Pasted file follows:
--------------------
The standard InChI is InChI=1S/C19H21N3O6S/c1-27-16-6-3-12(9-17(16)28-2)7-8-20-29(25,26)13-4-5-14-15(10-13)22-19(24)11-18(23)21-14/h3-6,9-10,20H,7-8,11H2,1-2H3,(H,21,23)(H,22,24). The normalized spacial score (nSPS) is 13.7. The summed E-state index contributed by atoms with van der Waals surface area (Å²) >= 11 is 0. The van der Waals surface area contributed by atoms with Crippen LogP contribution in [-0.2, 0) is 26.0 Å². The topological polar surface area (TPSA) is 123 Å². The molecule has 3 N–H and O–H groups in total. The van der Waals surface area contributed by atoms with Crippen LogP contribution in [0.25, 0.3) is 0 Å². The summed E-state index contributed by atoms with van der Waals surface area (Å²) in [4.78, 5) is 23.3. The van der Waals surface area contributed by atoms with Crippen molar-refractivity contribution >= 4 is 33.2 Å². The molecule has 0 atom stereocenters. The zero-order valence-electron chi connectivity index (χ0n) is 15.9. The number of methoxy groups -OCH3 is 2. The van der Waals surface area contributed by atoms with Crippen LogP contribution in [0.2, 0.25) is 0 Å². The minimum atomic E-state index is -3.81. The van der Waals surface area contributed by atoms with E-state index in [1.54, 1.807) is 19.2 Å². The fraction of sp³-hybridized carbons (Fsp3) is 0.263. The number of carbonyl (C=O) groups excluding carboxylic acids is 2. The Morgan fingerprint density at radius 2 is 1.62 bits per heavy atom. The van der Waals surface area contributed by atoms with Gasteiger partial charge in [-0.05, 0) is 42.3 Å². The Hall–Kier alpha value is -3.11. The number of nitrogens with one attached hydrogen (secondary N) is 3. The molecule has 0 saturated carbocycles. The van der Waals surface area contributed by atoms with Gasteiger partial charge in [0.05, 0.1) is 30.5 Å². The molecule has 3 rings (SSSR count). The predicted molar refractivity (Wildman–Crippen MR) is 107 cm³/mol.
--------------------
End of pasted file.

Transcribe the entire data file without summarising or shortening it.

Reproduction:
The standard InChI is InChI=1S/C19H21N3O6S/c1-27-16-6-3-12(9-17(16)28-2)7-8-20-29(25,26)13-4-5-14-15(10-13)22-19(24)11-18(23)21-14/h3-6,9-10,20H,7-8,11H2,1-2H3,(H,21,23)(H,22,24). The normalized spacial score (nSPS) is 13.7. The summed E-state index contributed by atoms with van der Waals surface area (Å²) >= 11 is 0. The van der Waals surface area contributed by atoms with Crippen LogP contribution in [-0.2, 0) is 26.0 Å². The topological polar surface area (TPSA) is 123 Å². The molecule has 3 N–H and O–H groups in total. The van der Waals surface area contributed by atoms with Crippen LogP contribution in [0.25, 0.3) is 0 Å². The summed E-state index contributed by atoms with van der Waals surface area (Å²) in [4.78, 5) is 23.3. The van der Waals surface area contributed by atoms with Crippen molar-refractivity contribution >= 4 is 33.2 Å². The molecule has 0 atom stereocenters. The zero-order valence-electron chi connectivity index (χ0n) is 15.9. The number of methoxy groups -OCH3 is 2. The van der Waals surface area contributed by atoms with Crippen LogP contribution in [0.2, 0.25) is 0 Å². The minimum atomic E-state index is -3.81. The van der Waals surface area contributed by atoms with E-state index in [1.54, 1.807) is 19.2 Å². The fraction of sp³-hybridized carbons (Fsp3) is 0.263. The number of carbonyl (C=O) groups excluding carboxylic acids is 2. The Morgan fingerprint density at radius 2 is 1.62 bits per heavy atom. The van der Waals surface area contributed by atoms with Gasteiger partial charge in [-0.05, 0) is 42.3 Å². The Hall–Kier alpha value is -3.11. The number of nitrogens with one attached hydrogen (secondary N) is 3. The molecule has 0 saturated carbocycles. The van der Waals surface area contributed by atoms with Gasteiger partial charge in [0.05, 0.1) is 30.5 Å². The molecule has 3 rings (SSSR count). The predicted molar refractivity (Wildman–Crippen MR) is 107 cm³/mol.